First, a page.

Daily Current Affairs – 28th October,2016DEVENDRA VISHWAKARMA
Banking – Non Performing Assets
What are Non Performing Assets?
As per Reserve Bank of India (RBI), an asset, including a leased asset, becomes non-performing when it ceases to generate income for the bank. A ‘Non-Performing Asset’ (NPA) was defined as a credit facility in respect of which the interest and/ or instalment of principal has remained ‘past due’ for a specified period of time. NPAs are further categorized depending upon the time periods for which the payments have been overdue.
Reasons for Non Performance
Gross bad loans at commercial banks could increase to 8.5 per cent of total advances by March 2017, from 7.6 per cent in March 2016, according to projections by the RBI in its Financial Stability Report released earlier this year during the tenure of Dr. Raghuram Rajan.
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A few important reasons for the constant increase of NPA are as follows:
- Global economic slowdown leading to a reduced demand
- Reckless lending by banks during periods of boom
- Lack of digitisation of banks and poor data management
- Poor quality of due diligence conducted by banks thus leading to poor loan appraisals
- Delay in implementation of infrastructure projects due to environment or regulatory hurdles
- Wilful defaults and frauds
Recent remedies and their impact
RBI has recently released the following guidelines to ease the pressure on the banking sector:
- Limit the lending by banks to corporate borrowers
- Restrict the overall lending to large borrowers gradually to Rs. 10,000 Crores by April 1, 2019.
- Corporates requiring loans in excess of specified limits will have to reach out directly to the market.
- Increased risk weights have been allocated for excessive lending and borrowing.
However, the above guidelines are not being viewed very positively due to the following concerns:
- Guidelines, such as allocation of increased risk weights, have added additional pressure on the lender and the borrower.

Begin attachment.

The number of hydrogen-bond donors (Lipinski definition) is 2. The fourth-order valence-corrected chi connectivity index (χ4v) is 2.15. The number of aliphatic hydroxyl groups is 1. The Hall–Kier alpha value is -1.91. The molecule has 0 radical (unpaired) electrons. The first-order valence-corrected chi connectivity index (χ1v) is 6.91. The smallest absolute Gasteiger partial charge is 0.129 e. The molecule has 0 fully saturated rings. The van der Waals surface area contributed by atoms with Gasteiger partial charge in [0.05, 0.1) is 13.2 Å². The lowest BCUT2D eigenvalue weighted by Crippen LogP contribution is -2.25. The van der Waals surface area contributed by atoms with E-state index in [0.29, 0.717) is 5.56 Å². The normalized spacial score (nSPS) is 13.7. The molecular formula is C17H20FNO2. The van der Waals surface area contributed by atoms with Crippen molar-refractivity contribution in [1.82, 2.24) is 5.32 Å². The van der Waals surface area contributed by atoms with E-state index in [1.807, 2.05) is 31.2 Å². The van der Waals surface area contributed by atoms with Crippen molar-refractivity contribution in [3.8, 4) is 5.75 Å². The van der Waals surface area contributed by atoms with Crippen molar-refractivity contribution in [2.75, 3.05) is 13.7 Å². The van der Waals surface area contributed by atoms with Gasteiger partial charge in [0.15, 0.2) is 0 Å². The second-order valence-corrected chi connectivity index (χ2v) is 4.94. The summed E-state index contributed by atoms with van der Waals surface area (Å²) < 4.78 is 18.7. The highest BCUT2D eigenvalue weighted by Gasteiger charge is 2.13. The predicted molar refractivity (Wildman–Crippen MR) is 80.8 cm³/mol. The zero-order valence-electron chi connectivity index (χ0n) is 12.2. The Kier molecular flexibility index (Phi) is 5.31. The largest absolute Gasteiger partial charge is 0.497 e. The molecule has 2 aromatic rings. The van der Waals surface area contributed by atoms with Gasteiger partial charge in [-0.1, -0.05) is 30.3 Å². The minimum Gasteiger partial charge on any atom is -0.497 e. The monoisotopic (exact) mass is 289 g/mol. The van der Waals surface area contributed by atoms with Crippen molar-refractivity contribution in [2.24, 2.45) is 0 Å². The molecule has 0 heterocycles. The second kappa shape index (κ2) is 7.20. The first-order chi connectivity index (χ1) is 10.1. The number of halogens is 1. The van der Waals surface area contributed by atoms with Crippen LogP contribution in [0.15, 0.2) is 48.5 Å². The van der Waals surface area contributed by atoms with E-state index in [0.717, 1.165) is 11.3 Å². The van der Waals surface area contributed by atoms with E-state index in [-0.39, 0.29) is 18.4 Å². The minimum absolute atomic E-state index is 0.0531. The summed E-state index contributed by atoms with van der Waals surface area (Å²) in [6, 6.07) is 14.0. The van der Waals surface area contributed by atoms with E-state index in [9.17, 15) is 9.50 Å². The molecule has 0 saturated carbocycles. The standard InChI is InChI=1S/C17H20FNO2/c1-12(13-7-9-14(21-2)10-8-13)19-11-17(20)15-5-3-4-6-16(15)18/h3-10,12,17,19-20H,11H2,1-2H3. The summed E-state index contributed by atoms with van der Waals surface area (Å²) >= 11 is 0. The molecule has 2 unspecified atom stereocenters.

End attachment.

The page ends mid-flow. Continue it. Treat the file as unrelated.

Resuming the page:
- Borrowing from the market can be tough for those companies suffering credibility issues and low investment ratings leading to slowdown of infrastructure development.
- The banks are moving towards alternative areas of credit expansion which have other limitations and constraints such as risk.
Alternatives investment avenues and limitations
- Retail Sector: Lending to the retail sector might not prove to be very fruitful due to low margins leading to higher risk and poor quality.
- Agricultural Sector: Banks are not very enthusiastic in lending to the farmers due to constant loan waivers given by the government.
- Investing beyond the Statutory Liquidity Limits (SLR): This will lead to increase in the fiscal deficit of the government.
- Bond Markets: Investment in bond markets are also restricted due to higher risk involved and limits imposed by RBI guidelines.
- Discipline in case of consortium lending and involvement of executives with sufficient and relevant expertise.
- Monitoring and strict scrutiny of utilisation of funds without solely relying on external auditors.
- Quality and on the field inspection of projects being implemented by expert branch officials.
- Steps should be taken to ensure both responsibility and accountability of lending banks who have taken to outsourcing.
- The role of credit committees sanctioning loans need to be revisited, in terms of increased accountability, especially in this age of digitisation where loan processing has become centralised. There are hardly ways to hold them accountable for their work.
- Online application procedures do increase the transparency, but they reduce the significance attached to the branch officials’ role. Critical processes such as background analysis, risk potential of borrowers are ignored.
- The short period of one month or 90 days, used for classifying NPAs, is inadequate to analyse the reasons for default and assess the genuine requirements of the borrower.
- Strict action against wilful defaulters.